Volunteering in Tanzania: A Flashback of My Time Teaching in Moshi, Kilimanjaro

June 24, 2014 Updated: June 25, 2014

He looked up at me like I was an alien. He’d probably never seen a pasty, shabby haired oriental specimen like me. If I were in his shoes, I’d probably have turned and run, but he just smiled up at me with a fearless curiosity. It’s funny how kids are like that.

His name was Joseph, a tiny 4 year old with a smile that would melt even the mightiest of men. As we sat beside each other on the concrete floor I tapped my finger on the page in front of him; my way of telling him to look down and write. My job today was to teach this one child, out of a class of 20, to write the alphabet, and we were up to the letter…..A. I guess if I had a Chinese alien sitting next to me I probably wouldn’t get much work done either.

Finally, he looked down and attempted to mimic the perfectly scuplted ‘A’ I had written for him. I watched, almost in slow motion, as he pressed the pencil to the page with his tiny fingers, eventually pushing so hard that the lead snapped off with a blunt crack.

He froze for a moment and then looked up at me wide-eyed, and we both smiled at each other before laughing childishly at the now broken pencil lead rolling on the paper before us. His pencil was only about 5 centimetres long anyway, perhaps the length of a toothpick, and he was holding it like a spinning top rather a writing tool.

I turned and shouted out to the teacher.

“Where’s the pencils?”

She looked at me blankly.

“Only one each.”

I hunted the room for one and to my surprise, found nothing. Not even a sharpener. So, we sat there; a 4 year old Tanzanian kid and a Chinese accountant, staring at our broken pencil wondering how we were going to write the alphabet.

Eventually the teacher came over with a knife, smiling, and sharpened it for us MacGyver style while we both sat there and watched like hungry children. I’m sure she must have been thinking “Geez, does this guy need some kind of magic machine to sharpen his pencil for him?”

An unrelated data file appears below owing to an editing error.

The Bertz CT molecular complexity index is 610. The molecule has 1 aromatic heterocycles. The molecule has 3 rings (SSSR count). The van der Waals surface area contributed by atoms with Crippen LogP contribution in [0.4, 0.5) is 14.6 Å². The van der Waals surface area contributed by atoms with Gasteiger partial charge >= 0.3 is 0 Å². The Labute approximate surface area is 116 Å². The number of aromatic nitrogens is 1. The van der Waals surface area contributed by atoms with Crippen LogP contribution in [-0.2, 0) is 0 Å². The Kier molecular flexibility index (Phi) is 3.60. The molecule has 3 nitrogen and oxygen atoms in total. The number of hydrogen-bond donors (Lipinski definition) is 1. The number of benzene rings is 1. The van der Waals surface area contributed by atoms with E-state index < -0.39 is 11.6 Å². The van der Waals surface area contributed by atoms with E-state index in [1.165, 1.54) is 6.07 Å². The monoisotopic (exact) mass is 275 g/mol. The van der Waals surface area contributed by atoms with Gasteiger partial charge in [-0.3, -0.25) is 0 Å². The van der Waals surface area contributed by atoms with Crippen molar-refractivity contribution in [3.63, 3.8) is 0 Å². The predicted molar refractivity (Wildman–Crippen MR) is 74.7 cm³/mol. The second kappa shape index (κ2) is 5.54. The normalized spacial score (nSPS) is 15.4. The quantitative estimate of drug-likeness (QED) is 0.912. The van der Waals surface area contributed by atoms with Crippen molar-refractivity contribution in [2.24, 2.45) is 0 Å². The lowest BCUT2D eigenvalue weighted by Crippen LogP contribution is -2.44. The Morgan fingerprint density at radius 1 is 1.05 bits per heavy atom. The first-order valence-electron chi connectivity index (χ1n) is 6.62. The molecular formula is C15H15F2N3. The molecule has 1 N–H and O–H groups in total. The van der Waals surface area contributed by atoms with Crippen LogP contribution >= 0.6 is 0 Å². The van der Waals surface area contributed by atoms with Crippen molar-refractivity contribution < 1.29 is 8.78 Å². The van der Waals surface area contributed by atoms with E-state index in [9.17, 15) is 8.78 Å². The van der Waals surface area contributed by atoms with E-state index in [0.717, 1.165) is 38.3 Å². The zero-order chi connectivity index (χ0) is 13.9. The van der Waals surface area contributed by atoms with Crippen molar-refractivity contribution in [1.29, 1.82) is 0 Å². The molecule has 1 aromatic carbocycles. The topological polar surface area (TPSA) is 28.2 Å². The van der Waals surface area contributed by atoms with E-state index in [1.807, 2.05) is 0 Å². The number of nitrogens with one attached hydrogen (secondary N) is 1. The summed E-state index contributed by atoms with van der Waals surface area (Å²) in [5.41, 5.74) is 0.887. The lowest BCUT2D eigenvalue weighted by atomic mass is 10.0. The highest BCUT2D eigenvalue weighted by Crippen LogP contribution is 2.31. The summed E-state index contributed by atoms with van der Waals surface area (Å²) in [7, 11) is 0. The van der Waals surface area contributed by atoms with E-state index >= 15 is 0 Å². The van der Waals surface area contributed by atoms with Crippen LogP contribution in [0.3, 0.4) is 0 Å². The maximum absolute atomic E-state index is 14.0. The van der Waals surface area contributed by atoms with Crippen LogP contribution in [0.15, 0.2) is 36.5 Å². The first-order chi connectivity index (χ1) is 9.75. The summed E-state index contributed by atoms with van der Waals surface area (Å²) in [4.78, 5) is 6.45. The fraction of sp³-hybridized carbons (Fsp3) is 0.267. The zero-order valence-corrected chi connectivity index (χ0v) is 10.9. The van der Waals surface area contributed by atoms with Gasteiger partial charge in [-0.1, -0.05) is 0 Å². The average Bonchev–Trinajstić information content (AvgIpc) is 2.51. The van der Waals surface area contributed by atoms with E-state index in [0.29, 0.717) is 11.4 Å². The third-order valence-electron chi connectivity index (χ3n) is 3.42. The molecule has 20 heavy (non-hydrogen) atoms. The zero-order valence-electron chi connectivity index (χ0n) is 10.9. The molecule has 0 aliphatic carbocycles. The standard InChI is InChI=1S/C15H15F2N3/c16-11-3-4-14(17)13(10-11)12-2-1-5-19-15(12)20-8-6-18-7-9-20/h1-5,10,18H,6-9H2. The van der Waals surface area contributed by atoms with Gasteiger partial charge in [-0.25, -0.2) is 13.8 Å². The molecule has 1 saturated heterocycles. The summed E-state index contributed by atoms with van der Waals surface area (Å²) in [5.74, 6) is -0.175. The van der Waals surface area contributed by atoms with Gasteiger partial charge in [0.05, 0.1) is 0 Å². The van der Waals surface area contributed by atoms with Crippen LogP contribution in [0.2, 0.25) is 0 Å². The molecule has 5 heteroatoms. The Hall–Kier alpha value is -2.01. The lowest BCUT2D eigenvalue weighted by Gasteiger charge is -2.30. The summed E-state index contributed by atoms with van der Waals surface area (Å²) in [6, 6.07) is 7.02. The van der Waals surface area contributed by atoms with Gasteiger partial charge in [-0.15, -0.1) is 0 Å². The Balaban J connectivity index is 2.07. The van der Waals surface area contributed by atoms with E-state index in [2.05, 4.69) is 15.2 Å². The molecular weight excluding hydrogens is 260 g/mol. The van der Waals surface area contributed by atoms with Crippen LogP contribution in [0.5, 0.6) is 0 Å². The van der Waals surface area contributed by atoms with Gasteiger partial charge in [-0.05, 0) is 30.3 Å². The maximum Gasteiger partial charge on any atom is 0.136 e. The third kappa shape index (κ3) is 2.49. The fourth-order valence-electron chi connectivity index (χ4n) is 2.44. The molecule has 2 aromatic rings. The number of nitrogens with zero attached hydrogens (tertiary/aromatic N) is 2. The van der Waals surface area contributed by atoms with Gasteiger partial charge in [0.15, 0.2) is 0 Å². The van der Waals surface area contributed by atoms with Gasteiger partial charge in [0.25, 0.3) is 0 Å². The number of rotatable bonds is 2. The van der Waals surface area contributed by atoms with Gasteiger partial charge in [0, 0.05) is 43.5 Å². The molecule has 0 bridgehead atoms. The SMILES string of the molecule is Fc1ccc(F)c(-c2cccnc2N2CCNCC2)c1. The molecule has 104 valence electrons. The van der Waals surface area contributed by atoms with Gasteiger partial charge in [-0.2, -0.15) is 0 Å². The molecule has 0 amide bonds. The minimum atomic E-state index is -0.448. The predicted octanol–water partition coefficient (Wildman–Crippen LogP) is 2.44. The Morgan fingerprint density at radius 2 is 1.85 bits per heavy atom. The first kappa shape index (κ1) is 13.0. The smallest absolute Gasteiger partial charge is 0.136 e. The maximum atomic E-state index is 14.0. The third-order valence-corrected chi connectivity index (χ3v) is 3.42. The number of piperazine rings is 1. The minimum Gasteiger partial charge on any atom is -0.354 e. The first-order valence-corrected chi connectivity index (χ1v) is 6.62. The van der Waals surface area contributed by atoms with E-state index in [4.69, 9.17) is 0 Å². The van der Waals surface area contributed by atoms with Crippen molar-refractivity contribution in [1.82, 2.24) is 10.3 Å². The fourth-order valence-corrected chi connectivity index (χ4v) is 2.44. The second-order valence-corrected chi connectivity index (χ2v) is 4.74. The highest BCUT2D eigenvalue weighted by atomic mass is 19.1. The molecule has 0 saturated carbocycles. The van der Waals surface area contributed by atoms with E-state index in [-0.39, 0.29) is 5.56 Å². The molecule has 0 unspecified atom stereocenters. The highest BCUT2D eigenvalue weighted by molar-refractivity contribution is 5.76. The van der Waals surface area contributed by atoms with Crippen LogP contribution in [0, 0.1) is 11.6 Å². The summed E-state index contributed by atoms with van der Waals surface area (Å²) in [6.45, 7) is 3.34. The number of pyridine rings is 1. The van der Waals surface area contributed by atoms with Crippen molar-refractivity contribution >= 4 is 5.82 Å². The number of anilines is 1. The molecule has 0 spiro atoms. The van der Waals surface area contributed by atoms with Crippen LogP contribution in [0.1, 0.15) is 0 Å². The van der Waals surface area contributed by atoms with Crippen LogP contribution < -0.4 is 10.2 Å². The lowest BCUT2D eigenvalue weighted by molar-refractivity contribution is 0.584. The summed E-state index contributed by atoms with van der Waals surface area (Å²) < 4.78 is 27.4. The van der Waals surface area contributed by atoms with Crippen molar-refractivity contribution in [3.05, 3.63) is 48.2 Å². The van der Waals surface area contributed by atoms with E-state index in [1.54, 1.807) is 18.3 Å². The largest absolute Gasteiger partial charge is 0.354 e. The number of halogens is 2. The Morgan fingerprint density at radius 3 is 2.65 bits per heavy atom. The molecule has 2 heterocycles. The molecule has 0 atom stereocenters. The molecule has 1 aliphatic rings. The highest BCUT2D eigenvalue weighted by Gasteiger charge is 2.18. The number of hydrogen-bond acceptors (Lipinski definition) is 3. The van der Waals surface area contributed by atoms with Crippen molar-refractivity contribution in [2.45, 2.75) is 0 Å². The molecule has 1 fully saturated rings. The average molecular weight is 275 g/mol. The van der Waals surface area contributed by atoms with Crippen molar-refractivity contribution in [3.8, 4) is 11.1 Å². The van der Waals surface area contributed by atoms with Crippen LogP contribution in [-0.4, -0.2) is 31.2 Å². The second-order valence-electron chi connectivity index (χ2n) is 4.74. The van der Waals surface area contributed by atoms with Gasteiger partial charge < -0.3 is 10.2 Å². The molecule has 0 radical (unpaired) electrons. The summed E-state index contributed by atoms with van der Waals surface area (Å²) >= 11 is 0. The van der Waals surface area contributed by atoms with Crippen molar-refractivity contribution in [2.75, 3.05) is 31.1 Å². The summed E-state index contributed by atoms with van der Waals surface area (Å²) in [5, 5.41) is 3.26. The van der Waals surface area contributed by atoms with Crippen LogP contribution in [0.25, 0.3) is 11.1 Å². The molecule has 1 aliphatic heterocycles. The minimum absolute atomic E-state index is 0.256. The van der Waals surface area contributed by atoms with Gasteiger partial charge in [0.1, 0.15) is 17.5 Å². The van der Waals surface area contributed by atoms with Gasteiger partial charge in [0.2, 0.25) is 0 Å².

How sad. I actually do.

Finally she handed it back to us, and now instead of a 5 centimetre pencil we had a 3 centimetre pencil, which I was starting to look at very differently. This wasn’t just any old pencil anymore. If anything happened to it, well, class would be over for the day. You know that adrenaline spike when you’re on the last stage of Super Mario and you’ve only got one life left? Yeah, it was something like that. Seconds later, Joseph grabbed at it blindly, obviously unaware of the severity of the situation.

“Woah!” I screamed, holding my hands out.

He jumped with fright, and looked up at me, startled. This kid must think I’m crazy.

I smiled as if to say “sorry, just kidding”, and then winced as I watched him etch multiple letter A’s into the page, his fingers wrapped awkwardly around the 3cm stub of lead. I was convinced he was going to break it, but he didn’t. Perhaps he was aware we were in the 4th quarter after all. I stared at him, amazed, admiring the intense concentration on his face as he tried tirelessly to sculpt each letter perfectly, one after the other. His fingers shifted continuously, trying to find some sort of grip on his tiny stump of lead, and as impossible as it was he soldiered on, completely zoned out without a care in the world.

As you can see, it’s a moment I remember quite vividly. But it’s not just because it was funny, or different. It’s because it was the moment that it all hit me- a cold, sudden realisation that the problems here were so much deeper than I had imagined, and that I simply did not have the power to make any real difference to the lives of these kids.

That was my first day as a volunteer in Tanzania. I sat on the bus home and thoughts bounced through my head like a pinball. I had come here to escape the world of corporate indifference, to try and do something ‘meaningful’, to give my time to something that would actually make someone’s life better. But the reality, as I was discovering, was that the problems here were far bigger than anything I could hope to solve.

But, first things first. As soon as I got back to the hostel I dropped off my stuff, grabbed some cash and headed to the store to buy a crapload of pencils.

The first week was the hardest. I soon learned that the kids were not afraid of me. When I told them to shut up they’d laugh and hit me, when I told them to sit down they’d stand up and run around. I quickly learned that to have any influence on them I’d first need to earn their respect. In our status-obsessed world we often have titles and money to hide behind but in their world that was all meaningless. Kids are too smart to be influenced by labels. I knew that if I were to form some kind of bond with them, I had to earn a mutual respect and trust with them based on nothing but my character, and, as they say, kids can be great judges of character. It was a frightening and humbling lesson – I’d spent my whole life working towards corporate success, but behind all that, who was I? As a person, why would a kid trust or respect me? I was forced to really look at myself, reassess who I was and what made me a person of value on the inside. It was one of the most difficult things I’ve ever experienced, and who would’ve thought it’d be put upon me by a bunch of African preschoolers.

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Copyright © 2014 by Bren On The Road. This article was written by Brendan Lee and originally published at Bren On The Road

Views expressed in this article are the opinions of the author and do not necessarily reflect the views of The Epoch Times.